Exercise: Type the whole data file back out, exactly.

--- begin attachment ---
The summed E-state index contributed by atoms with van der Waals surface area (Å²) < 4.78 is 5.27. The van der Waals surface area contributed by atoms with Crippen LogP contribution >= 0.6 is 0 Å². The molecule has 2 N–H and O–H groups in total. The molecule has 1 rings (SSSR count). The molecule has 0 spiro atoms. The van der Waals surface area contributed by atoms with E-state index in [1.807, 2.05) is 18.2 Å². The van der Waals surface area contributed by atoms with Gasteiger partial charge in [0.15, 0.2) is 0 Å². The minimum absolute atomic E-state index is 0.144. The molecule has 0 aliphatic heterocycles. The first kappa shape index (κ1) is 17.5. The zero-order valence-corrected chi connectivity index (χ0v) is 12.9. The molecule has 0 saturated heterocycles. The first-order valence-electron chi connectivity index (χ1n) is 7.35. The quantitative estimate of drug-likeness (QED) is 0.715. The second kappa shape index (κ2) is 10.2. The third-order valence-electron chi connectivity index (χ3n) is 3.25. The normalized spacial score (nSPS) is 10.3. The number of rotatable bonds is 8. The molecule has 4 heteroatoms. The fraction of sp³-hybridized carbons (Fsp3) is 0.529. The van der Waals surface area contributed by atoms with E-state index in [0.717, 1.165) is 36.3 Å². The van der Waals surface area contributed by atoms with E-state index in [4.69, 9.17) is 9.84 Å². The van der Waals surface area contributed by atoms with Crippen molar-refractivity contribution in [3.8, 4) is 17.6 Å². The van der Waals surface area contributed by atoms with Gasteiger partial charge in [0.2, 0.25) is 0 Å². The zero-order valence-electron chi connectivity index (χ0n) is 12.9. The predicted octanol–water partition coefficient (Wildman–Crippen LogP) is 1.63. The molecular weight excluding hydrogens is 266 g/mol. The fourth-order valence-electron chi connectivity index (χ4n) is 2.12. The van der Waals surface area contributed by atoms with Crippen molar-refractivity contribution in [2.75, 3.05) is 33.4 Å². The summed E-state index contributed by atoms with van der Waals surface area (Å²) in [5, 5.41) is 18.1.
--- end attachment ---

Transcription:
The summed E-state index contributed by atoms with van der Waals surface area (Å²) < 4.78 is 5.27. The van der Waals surface area contributed by atoms with Crippen LogP contribution >= 0.6 is 0 Å². The molecule has 2 N–H and O–H groups in total. The molecule has 1 rings (SSSR count). The molecule has 0 spiro atoms. The van der Waals surface area contributed by atoms with E-state index in [1.807, 2.05) is 18.2 Å². The van der Waals surface area contributed by atoms with Gasteiger partial charge in [0.15, 0.2) is 0 Å². The minimum absolute atomic E-state index is 0.144. The molecule has 0 aliphatic heterocycles. The first kappa shape index (κ1) is 17.5. The zero-order valence-corrected chi connectivity index (χ0v) is 12.9. The molecule has 0 saturated heterocycles. The first-order valence-electron chi connectivity index (χ1n) is 7.35. The quantitative estimate of drug-likeness (QED) is 0.715. The second kappa shape index (κ2) is 10.2. The third-order valence-electron chi connectivity index (χ3n) is 3.25. The normalized spacial score (nSPS) is 10.3. The number of rotatable bonds is 8. The molecule has 4 heteroatoms. The fraction of sp³-hybridized carbons (Fsp3) is 0.529. The van der Waals surface area contributed by atoms with E-state index in [0.717, 1.165) is 36.3 Å². The van der Waals surface area contributed by atoms with E-state index in [4.69, 9.17) is 9.84 Å². The van der Waals surface area contributed by atoms with Crippen molar-refractivity contribution in [3.8, 4) is 17.6 Å². The van der Waals surface area contributed by atoms with Gasteiger partial charge in [0.2, 0.25) is 0 Å². The zero-order valence-electron chi connectivity index (χ0n) is 12.9. The predicted octanol–water partition coefficient (Wildman–Crippen LogP) is 1.63. The molecular weight excluding hydrogens is 266 g/mol. The fourth-order valence-electron chi connectivity index (χ4n) is 2.12. The van der Waals surface area contributed by atoms with Crippen molar-refractivity contribution in [2.75, 3.05) is 33.4 Å². The summed E-state index contributed by atoms with van der Waals surface area (Å²) in [5, 5.41) is 18.1.